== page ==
England

Bus lane fines overturned after adjudicator and High Court rulings

Entrance to Shakespeare Street
Image caption A fine was given to a taxi driver who drove down the western end of Shakespeare Street in Nottingham

Six motorists have had their fines for driving in bus lanes overturned because of "inadequate" signage.

The drivers challenged the £60 fines handed out in Fishergate in Preston.

The Traffic Penalty Tribunal (TPT) Adjudicator ruling said the signage was not adequate to warn motorists of a bus lane restriction.

Meanwhile, the High Court has ruled drivers could not be fined for driving in a pedestrian zone in Nottingham.

More than £1.3m in fines were issued to 23,000 drivers in two months after the new bus lane was introduced in Preston city centre.

The TPT said that signage on the approach to Fishergate was "inadequate" in warning motorists of a restriction.

'Test case'

The High Court sided with the adjudicator in ruling Nottingham City Council could not fine a motorist for "being in a bus lane" when the street was a pedestrian zone.

The case involved taxi driver Mohammed Sattar whose car was filmed by a traffic camera in Shakespeare Street.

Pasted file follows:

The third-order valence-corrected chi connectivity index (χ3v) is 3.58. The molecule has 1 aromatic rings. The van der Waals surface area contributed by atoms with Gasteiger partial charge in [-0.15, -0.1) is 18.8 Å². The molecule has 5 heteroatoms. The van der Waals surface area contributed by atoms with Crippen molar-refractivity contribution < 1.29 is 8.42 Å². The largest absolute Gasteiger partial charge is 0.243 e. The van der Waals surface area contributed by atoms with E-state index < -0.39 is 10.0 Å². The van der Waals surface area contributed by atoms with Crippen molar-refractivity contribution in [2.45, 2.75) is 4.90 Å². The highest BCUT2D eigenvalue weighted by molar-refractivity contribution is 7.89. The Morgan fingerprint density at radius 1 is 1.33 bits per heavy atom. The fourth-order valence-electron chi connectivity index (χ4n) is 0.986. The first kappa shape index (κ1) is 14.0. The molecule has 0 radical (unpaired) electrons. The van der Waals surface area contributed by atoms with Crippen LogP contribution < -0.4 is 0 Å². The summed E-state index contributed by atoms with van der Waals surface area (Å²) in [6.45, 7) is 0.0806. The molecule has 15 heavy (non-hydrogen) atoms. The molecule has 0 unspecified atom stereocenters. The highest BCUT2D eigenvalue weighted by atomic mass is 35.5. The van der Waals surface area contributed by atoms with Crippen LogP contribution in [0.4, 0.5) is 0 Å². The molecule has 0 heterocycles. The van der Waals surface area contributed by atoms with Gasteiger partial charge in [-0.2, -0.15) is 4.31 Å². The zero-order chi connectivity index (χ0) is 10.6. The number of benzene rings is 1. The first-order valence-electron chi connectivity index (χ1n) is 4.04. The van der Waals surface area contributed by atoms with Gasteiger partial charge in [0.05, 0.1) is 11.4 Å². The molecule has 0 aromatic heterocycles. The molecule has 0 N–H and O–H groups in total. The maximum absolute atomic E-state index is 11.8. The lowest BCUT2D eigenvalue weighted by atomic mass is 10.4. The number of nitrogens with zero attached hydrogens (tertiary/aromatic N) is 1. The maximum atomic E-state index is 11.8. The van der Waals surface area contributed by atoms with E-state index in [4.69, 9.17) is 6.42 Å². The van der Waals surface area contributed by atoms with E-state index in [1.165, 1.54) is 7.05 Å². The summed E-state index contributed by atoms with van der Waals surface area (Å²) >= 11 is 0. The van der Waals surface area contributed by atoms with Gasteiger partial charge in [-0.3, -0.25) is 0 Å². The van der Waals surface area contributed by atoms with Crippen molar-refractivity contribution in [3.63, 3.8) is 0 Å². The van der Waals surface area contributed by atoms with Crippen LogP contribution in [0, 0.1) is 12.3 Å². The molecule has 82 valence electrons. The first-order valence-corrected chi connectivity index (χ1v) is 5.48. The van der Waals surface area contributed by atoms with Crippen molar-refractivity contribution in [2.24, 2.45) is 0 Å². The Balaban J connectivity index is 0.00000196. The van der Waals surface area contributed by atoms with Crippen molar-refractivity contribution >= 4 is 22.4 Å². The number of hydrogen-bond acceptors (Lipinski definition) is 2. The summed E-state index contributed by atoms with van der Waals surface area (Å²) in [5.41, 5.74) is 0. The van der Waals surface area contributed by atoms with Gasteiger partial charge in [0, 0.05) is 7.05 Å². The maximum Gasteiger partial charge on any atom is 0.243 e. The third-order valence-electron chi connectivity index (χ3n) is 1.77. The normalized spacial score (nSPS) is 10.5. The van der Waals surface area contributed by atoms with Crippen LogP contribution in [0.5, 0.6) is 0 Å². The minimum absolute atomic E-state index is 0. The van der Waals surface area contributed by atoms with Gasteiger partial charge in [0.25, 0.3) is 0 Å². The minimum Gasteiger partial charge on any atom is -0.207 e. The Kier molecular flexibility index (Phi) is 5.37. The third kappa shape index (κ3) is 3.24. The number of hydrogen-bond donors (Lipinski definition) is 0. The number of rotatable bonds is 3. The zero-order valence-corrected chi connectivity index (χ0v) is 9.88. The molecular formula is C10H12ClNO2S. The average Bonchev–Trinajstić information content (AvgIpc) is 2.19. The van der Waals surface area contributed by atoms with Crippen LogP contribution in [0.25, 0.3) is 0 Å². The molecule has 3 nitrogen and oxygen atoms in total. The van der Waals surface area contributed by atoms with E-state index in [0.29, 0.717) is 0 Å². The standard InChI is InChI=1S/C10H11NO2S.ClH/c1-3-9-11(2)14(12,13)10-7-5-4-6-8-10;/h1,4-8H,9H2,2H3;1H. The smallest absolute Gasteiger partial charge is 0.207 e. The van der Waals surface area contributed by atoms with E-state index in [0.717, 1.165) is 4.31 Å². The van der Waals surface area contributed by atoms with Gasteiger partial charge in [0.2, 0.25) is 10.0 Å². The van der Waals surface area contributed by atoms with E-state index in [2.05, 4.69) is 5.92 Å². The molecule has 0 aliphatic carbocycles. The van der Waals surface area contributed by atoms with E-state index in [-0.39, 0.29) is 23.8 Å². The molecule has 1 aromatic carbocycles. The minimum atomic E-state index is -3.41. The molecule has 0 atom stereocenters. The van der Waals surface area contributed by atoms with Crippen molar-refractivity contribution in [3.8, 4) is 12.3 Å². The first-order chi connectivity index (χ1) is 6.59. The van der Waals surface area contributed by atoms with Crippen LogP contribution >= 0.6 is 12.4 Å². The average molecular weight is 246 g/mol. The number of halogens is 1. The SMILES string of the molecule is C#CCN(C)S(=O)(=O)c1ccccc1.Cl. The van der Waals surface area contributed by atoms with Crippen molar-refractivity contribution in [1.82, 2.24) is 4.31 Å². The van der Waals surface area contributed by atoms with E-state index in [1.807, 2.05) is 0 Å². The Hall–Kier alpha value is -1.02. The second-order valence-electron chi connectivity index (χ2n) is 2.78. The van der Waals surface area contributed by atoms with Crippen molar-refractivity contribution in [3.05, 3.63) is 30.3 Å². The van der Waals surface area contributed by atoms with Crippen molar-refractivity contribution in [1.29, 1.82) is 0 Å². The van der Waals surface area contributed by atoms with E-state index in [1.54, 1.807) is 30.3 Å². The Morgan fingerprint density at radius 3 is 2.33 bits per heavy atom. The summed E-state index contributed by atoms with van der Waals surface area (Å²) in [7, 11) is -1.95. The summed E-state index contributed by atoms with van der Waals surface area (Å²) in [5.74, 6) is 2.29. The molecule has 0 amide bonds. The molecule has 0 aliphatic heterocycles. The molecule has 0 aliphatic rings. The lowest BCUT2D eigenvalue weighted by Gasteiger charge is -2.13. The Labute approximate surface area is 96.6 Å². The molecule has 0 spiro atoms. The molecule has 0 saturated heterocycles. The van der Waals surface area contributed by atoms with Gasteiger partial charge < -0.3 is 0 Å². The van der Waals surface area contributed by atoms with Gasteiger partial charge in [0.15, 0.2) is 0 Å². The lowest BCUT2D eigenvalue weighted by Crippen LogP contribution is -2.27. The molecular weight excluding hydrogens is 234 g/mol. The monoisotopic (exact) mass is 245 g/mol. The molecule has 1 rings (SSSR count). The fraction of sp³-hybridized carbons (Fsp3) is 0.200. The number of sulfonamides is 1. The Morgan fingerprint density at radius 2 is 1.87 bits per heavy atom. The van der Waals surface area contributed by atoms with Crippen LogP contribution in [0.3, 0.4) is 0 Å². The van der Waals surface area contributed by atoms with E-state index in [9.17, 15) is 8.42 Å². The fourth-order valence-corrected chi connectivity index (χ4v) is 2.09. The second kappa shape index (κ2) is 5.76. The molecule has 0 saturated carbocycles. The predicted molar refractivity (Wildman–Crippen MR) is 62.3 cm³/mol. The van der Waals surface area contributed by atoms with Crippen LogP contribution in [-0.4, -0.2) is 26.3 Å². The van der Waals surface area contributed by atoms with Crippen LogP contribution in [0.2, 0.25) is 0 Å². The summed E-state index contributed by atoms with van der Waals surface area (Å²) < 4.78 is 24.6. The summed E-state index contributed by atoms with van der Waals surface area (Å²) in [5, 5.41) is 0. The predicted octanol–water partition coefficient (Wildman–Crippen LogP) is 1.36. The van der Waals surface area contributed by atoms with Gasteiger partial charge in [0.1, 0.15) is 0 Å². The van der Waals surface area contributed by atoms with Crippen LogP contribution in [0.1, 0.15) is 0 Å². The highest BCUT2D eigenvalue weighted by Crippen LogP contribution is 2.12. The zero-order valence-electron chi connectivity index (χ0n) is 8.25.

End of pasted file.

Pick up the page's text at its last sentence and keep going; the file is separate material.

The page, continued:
Image caption The tribunal said bus lane signs need to clearly show that there are restrictions to motorists

According to the TPT, an anomaly in English law states councils outside London cannot fine drivers for being in a pedestrian zone and the offence remains a police matter.

Caroline Sheppard, chief parking adjudicator, said: "While most cases are about a £60 penalty, the outcome can have significant implications for councils and motorists.

"Appealing is simple through the TPT... appeals system and motorists can upload evidence and view the council case online."

After the TPT ruling, Lancashire county councillor John Fillis said the authority was "looking into the implications for this scheme".

Nottingham City Council said they brought Mr Sattar's case to court as a "test case" to seek clarification on whether or not their signs complied with statutory requirements.

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